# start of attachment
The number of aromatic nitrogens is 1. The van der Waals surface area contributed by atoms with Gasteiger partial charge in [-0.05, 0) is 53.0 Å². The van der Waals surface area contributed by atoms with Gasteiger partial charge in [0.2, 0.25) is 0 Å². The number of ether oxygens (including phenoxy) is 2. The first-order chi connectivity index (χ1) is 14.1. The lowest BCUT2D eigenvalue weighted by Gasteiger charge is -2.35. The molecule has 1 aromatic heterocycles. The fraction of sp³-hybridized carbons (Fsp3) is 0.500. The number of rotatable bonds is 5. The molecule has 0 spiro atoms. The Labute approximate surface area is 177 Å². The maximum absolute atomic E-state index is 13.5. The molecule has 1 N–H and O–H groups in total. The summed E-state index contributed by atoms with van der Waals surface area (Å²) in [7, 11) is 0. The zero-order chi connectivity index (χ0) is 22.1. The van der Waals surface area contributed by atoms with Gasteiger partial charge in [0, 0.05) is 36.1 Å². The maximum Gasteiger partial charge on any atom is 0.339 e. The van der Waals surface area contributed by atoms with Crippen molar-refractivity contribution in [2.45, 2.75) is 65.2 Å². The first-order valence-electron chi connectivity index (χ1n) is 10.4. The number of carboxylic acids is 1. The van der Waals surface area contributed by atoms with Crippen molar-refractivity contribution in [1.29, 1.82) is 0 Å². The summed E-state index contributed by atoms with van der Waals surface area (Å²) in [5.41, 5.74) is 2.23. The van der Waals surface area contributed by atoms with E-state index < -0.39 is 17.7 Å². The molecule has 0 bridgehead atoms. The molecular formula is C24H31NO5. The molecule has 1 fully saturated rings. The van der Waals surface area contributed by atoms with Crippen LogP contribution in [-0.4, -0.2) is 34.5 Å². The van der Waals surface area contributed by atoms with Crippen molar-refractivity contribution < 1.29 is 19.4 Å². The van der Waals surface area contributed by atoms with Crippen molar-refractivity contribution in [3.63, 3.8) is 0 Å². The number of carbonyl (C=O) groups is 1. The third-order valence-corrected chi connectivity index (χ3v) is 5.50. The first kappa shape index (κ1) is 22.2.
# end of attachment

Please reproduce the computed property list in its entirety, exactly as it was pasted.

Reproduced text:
The number of aromatic nitrogens is 1. The van der Waals surface area contributed by atoms with Gasteiger partial charge in [-0.05, 0) is 53.0 Å². The van der Waals surface area contributed by atoms with Gasteiger partial charge in [0.2, 0.25) is 0 Å². The number of ether oxygens (including phenoxy) is 2. The first-order chi connectivity index (χ1) is 14.1. The lowest BCUT2D eigenvalue weighted by Gasteiger charge is -2.35. The molecule has 1 aromatic heterocycles. The fraction of sp³-hybridized carbons (Fsp3) is 0.500. The number of rotatable bonds is 5. The molecule has 0 spiro atoms. The Labute approximate surface area is 177 Å². The maximum absolute atomic E-state index is 13.5. The molecule has 1 N–H and O–H groups in total. The summed E-state index contributed by atoms with van der Waals surface area (Å²) in [7, 11) is 0. The zero-order chi connectivity index (χ0) is 22.1. The van der Waals surface area contributed by atoms with Gasteiger partial charge in [0, 0.05) is 36.1 Å². The maximum Gasteiger partial charge on any atom is 0.339 e. The van der Waals surface area contributed by atoms with Crippen molar-refractivity contribution in [2.45, 2.75) is 65.2 Å². The first-order valence-electron chi connectivity index (χ1n) is 10.4. The number of carboxylic acids is 1. The van der Waals surface area contributed by atoms with Crippen molar-refractivity contribution in [1.29, 1.82) is 0 Å². The summed E-state index contributed by atoms with van der Waals surface area (Å²) in [5.41, 5.74) is 2.23. The van der Waals surface area contributed by atoms with E-state index < -0.39 is 17.7 Å². The molecule has 0 bridgehead atoms. The molecular formula is C24H31NO5. The molecule has 1 fully saturated rings. The van der Waals surface area contributed by atoms with Crippen LogP contribution in [-0.4, -0.2) is 34.5 Å². The van der Waals surface area contributed by atoms with Crippen molar-refractivity contribution < 1.29 is 19.4 Å². The van der Waals surface area contributed by atoms with Crippen molar-refractivity contribution in [3.63, 3.8) is 0 Å². The number of carbonyl (C=O) groups is 1. The third-order valence-corrected chi connectivity index (χ3v) is 5.50. The first kappa shape index (κ1) is 22.2.